I don't want to love football. There's a lot I don't like about it in fact, the violent tribal evalgalism of many fans for instance or the adject lack of sportmanship, but these are both equally true for the top of most sports these days, from F1 to Rugby to cycling.

I want to prefer rugby, F1 or cricket and thoroughly enjoy all of them but there's nothing quite like the grace of a fast break or the excitement and stress of your team being under the cosh with cross after cross coming in before breakig out.

It also does a lot of good for young people in troubled communities (if you're not aware, look at initiative like Arsenal's 'Arsenal in the Community' and similar efforts at other clubs.

As for it not being beautiful - how can anyone purport to tell me what I can and cannot find aesthetic beauty in? There is both the sublime and the beautiful in football.

All said and done though, for most people, footbal is just a game and doesn't mean anything like as much to me as climbing, skiing and the hills do but it does mean a lot to other people which should be acknowledged and respected, even if you don't understand it.

Rushby - I absolutely agree about the parallels between the "footballers are all thugs" view and the view that "climbers are all suicidal egotists and a drain on the emergency services". Both are narrow minded emotional reactions which lack empathy, understanding and any acknowedgement that other people might enjoy different things to those which you do.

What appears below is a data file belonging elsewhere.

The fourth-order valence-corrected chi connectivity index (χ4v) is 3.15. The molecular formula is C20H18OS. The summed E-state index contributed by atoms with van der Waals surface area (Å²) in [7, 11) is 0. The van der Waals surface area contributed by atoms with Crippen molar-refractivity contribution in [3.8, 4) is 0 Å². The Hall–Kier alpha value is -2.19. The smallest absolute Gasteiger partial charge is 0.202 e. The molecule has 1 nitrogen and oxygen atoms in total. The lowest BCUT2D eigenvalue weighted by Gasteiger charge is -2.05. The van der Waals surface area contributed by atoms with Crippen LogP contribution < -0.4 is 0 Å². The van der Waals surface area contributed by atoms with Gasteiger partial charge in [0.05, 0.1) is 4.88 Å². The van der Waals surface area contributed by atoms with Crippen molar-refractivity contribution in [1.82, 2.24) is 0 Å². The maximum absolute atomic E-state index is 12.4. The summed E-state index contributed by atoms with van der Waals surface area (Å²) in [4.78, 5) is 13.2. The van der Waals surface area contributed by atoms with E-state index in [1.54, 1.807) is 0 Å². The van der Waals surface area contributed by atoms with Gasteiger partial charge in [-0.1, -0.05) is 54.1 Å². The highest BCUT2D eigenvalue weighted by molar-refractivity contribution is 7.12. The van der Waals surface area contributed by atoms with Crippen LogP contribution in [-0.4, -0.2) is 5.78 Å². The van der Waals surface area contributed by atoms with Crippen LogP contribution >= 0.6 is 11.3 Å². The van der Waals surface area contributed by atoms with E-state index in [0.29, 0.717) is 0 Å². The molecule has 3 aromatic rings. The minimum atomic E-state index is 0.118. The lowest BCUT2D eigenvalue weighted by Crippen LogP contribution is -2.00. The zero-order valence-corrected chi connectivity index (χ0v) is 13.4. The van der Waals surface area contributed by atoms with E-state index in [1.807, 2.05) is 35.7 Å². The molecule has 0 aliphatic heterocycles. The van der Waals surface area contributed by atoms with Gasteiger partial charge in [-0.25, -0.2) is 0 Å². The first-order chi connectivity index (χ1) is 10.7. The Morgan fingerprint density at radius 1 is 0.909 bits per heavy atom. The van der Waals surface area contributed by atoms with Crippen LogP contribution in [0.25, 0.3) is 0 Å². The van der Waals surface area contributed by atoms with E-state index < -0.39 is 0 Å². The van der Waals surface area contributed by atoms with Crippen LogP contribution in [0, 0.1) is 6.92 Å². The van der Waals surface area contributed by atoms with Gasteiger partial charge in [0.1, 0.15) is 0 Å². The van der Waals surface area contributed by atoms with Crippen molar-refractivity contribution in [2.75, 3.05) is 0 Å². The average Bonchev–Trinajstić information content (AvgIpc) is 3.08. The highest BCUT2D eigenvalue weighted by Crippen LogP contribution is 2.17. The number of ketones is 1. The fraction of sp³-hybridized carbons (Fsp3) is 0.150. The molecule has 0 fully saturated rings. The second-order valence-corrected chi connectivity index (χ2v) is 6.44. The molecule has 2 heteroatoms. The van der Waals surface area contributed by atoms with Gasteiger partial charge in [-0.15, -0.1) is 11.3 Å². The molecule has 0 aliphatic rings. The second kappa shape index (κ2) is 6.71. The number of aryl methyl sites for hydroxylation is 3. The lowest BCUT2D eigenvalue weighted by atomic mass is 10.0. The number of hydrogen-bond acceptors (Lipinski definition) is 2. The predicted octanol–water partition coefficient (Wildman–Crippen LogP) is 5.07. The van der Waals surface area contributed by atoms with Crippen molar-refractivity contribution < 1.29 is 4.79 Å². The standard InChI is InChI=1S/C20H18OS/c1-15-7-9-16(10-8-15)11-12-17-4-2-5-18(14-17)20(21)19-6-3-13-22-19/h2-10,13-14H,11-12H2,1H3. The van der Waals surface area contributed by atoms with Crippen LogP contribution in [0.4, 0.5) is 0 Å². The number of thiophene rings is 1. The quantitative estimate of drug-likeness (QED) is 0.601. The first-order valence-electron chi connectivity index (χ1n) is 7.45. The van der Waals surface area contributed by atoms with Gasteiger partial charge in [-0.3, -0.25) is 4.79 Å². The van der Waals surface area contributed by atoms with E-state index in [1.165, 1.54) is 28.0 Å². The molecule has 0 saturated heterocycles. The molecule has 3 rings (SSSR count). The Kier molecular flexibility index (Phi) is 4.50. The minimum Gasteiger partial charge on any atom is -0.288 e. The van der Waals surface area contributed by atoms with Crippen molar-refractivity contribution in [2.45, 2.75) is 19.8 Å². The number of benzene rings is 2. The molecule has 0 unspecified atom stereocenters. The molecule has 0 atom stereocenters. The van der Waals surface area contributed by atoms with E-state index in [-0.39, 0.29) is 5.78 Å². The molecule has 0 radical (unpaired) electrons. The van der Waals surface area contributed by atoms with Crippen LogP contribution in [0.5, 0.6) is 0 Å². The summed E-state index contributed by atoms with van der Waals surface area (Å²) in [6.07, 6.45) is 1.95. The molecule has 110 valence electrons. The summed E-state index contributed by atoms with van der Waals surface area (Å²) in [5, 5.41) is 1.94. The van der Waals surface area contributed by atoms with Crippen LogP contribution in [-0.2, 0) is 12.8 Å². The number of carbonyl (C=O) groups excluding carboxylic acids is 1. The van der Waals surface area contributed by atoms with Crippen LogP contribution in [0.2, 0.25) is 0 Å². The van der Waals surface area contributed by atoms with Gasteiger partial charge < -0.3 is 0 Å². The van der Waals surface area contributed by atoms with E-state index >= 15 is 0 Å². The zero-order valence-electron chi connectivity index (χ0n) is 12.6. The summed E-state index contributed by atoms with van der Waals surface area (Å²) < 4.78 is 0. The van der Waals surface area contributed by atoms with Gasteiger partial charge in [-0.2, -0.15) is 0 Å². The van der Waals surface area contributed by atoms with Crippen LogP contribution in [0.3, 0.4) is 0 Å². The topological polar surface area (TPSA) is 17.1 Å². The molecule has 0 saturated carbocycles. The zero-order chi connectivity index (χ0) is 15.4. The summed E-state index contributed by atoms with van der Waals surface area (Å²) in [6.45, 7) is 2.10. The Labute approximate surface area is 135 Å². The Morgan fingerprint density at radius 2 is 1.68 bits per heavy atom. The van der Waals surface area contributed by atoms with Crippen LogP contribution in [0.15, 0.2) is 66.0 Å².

Back to work now...


MattJP - on 01 Mar 2013
In reply to John Rushby:
> (In reply to Tom V)
> [...]
>
> That's a strawman - the same applies to film, the City and music. The Premiership is a world away from the other 80 odd teams in the League, that's before you start on the non-league.

Summed up quite well there! Even some of the teams in the Premiership pay their players quite lowly wages in comparision to the big boys!

timjones - on 01 Mar 2013
In reply to hindu

> As for it not being beautiful - how can anyone purport to tell me what I can and cannot find aesthetic beauty in? There is both the sublime and the beautiful in football.

Some may see beauty in it, it's subjective opinion. Different people see beauty in different things. It may be A beautiful game in the eyes of some but it is not THE beautiful game. Think about the way the word is used by those who recite the phrase parrot fashion.




Cú Chullain - on 01 Mar 2013